Currently pending in the New Jersey State Legislature is a bill that, if passed, would invalidate any covenant, contract or agreement not to compete, not to disclose or not to solicit, entered into by any individual with the individual’s most recent employer, if the individual is found to be eligible for unemployment compensation benefits. If enacted in its current form, Assembly Bill 3970 would effectively provide such persons with a “get out of jail free” card from their non-compete, non-disclosure or non-solicit agreements with their most recent employer.
On April 4, 2013, Assemblymen Peter J. Barnes, Joseph V. Egan, and Wayne P. DeAngelo introduced Assembly Bill 3970 that states that “[a]n unemployed individual found to be eligible to receive benefits pursuant to the ‘unemployment compensation law’, . . . shall not be bound by any covenant, contract or agreement, entered into with the individual’s most recent employer to not compete, not disclose or not solicit.” The stated rationale for the link to unemployment eligibility is that workers who lose their employment through no fault or wrongdoing of their own, and are thus able to collect unemployment benefits, should not be held to a restrictive covenant. The introduction of this bill marks one of the first times the New Jersey Legislature has attempted to regulate by statute an area that has been typically left to the sound discretion of the judiciary.
Specifically, in New Jersey, the law regarding the enforcement of restrictive covenants, often contained in employment agreements, had been made, developed and refined by the courts. Generally speaking, to be enforceable under New Jersey law, a restrictive covenant must be reasonable, which requires the court to evaluate whether the covenant at issue (1) protects a legitimate interest of the employer; (2) imposes no undue hardship upon the employee; and (3) is not injurious to the public interest. Over the years, New Jersey courts have established bodies of case law regarding the enforceability of restrictive covenants in a variety of different contexts. Further, while weighed in determining the enforceability of the contract along with considerations of reasonableness, there is no bright-line rule against enforceability of a restrictive covenant when an employee is involuntarily terminated. Thus, involuntary termination is not necessarily fatal to the enforcement of a restrictive covenant. If passed, Assembly Bill 3970 would override the judiciary’s traditional role in determining the enforceability of a restrictive covenant, in cases where the former employee received unemployment benefits.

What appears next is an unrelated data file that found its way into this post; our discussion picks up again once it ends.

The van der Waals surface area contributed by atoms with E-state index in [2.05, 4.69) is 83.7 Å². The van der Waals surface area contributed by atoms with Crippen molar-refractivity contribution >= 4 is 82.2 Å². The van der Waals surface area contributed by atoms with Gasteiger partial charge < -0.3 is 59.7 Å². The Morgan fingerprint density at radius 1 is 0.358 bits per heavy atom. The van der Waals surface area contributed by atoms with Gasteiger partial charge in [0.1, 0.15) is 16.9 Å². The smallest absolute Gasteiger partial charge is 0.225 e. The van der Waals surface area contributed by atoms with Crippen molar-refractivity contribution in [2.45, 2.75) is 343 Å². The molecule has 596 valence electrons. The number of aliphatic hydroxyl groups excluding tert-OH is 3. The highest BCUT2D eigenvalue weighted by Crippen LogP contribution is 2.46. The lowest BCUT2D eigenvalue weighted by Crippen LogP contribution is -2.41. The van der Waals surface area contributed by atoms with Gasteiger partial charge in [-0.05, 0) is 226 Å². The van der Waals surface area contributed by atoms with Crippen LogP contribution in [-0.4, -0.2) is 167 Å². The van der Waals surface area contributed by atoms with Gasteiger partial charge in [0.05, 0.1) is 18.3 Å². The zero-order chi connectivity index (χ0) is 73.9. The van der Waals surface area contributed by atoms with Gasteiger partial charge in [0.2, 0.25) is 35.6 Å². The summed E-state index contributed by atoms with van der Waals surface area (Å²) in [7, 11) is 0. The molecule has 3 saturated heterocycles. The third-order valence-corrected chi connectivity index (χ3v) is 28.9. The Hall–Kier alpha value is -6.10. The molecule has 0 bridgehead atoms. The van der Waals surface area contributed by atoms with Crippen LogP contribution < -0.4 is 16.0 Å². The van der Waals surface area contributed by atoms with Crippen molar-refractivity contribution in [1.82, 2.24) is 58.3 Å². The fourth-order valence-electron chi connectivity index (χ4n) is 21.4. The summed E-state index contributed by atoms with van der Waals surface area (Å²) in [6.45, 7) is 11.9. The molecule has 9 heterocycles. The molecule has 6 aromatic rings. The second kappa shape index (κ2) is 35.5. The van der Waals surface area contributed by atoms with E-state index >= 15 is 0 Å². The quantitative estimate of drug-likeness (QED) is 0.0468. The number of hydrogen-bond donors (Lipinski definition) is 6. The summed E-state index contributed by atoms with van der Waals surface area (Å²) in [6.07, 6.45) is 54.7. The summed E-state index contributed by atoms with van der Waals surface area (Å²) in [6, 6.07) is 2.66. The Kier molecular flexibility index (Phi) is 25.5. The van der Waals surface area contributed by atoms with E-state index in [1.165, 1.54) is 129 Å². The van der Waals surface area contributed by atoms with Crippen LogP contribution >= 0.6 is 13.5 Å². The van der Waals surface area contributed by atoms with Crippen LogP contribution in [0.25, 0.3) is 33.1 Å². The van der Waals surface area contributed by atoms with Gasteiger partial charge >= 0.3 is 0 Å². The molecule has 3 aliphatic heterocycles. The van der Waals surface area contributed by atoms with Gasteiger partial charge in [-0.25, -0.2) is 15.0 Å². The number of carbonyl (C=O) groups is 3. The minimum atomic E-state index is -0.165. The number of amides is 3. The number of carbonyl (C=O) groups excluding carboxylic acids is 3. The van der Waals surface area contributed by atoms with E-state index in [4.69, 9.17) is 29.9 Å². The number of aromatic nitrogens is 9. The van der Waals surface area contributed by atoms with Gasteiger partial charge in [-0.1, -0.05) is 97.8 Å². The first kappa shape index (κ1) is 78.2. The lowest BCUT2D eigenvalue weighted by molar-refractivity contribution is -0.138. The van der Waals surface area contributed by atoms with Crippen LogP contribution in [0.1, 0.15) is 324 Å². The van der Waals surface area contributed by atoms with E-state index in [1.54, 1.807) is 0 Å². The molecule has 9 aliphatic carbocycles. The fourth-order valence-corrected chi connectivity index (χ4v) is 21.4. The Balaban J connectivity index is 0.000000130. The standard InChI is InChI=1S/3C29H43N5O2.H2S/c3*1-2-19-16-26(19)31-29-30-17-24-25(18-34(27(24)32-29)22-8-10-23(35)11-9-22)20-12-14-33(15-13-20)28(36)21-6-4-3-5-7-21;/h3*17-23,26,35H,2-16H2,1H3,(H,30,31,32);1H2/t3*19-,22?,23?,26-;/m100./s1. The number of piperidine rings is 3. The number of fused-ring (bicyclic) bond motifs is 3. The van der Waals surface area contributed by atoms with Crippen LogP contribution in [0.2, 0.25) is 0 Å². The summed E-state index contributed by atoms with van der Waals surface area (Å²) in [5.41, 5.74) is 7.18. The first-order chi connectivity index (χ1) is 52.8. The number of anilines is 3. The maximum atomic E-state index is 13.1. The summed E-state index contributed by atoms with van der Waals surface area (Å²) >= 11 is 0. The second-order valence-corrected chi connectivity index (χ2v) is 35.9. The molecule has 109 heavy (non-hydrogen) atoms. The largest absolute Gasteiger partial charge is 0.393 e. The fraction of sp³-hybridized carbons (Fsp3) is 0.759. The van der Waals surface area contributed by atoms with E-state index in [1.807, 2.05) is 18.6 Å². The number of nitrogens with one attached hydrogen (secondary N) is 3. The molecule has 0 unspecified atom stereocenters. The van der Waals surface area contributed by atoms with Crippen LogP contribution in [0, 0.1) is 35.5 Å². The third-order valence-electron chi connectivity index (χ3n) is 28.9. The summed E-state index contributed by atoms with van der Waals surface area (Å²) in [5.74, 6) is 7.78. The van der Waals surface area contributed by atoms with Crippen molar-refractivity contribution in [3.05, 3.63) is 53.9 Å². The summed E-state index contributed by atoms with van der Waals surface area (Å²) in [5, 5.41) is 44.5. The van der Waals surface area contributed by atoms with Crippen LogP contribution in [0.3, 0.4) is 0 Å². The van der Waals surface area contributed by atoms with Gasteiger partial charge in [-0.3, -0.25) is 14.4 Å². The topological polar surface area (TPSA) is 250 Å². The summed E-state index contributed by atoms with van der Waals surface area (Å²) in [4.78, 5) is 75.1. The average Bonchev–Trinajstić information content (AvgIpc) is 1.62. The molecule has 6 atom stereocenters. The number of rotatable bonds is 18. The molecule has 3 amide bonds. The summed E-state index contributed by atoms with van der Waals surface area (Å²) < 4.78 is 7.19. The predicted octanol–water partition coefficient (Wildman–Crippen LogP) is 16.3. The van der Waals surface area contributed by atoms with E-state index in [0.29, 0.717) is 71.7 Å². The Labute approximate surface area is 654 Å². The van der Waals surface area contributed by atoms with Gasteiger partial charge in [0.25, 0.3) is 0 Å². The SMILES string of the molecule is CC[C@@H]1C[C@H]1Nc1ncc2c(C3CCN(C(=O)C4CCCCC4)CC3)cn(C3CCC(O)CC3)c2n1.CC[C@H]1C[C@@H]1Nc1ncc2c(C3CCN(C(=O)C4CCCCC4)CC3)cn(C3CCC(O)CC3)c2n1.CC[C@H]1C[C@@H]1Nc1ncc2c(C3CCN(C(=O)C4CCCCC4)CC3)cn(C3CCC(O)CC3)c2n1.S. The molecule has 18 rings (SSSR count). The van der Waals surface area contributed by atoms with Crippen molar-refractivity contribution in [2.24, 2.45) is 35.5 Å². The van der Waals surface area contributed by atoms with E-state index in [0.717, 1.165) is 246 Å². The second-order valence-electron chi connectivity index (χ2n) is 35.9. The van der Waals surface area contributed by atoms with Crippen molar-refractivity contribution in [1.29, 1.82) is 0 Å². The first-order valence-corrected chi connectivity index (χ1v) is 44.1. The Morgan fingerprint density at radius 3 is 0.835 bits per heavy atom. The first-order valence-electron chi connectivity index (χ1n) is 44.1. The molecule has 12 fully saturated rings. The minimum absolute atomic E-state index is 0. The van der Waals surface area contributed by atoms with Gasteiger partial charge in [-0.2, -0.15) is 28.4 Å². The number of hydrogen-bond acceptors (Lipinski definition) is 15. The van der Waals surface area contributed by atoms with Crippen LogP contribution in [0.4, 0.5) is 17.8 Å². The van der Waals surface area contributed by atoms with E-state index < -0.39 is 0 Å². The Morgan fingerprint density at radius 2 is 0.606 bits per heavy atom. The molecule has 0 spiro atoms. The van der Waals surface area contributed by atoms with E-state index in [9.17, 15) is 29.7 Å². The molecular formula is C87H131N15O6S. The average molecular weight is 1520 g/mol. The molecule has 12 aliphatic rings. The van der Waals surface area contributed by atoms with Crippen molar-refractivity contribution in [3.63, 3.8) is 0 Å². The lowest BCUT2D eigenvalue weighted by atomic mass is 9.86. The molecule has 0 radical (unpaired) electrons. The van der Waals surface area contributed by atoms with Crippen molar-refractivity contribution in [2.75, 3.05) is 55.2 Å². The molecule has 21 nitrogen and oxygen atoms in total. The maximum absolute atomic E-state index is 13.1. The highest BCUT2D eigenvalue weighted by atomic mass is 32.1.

With regard to eligibility for unemployment benefits in New Jersey, an employee who leaves work voluntarily with good cause or is terminated for reasons other than misconduct will generally be found eligible for benefits under the New Jersey unemployment compensation law. To establish that an employee engaged in misconduct sufficient to defeat eligibility for unemployment compensation, the employer must establish that the terminated employee engaged in conduct which is “improper, intentional, connected with one's work, malicious, and within the individual's control, and is either a deliberate violation of the employer's rules or a disregard of standards of behavior which the employer has the right to expect of an employee.” In view of the relative ease with which terminated employees can qualify for unemployment compensation, Assembly Bill 3970 likely will impact a significant number of employers in the state.
Further, in light of the extremely broad language of Assembly Bill 3970, there may be unintended consequences if this bill is passed. By way of example, employers would have greater incentive to contest workers’ eligibility for unemployment benefits, in order to ensure that their restrictive covenants remained enforceable. Further, because employees must meet certain time or income bases to become eligible to obtain unemployment compensation there is potential to create a subset of employees who restrictive covenants are not affected by the law based on a technicality regarding their eligibility for unemployment benefits.
What It Means for Employers
Importantly, Assembly Bill 3970, if passed, would have no retroactive effect, and thus, only apply to a covenant, contract or agreement entered into after the effective date of the law. Nevertheless, if passed in its current form, it will create significant issues for employers seeking to protect their businesses, customer bases, confidential information and trade secrets from exploitation by departing employees. Indeed, Assembly Bill 3970 does not even contain an exemption for standard non-disclosure provisions barring former employees from using or disclosing their employer’s confidential information for their own benefit or the benefit of another. To prepare for the potential passage of the bill, employers should review their employment agreements and, where appropriate, get employees to execute covenants now, before any change in the law occurs.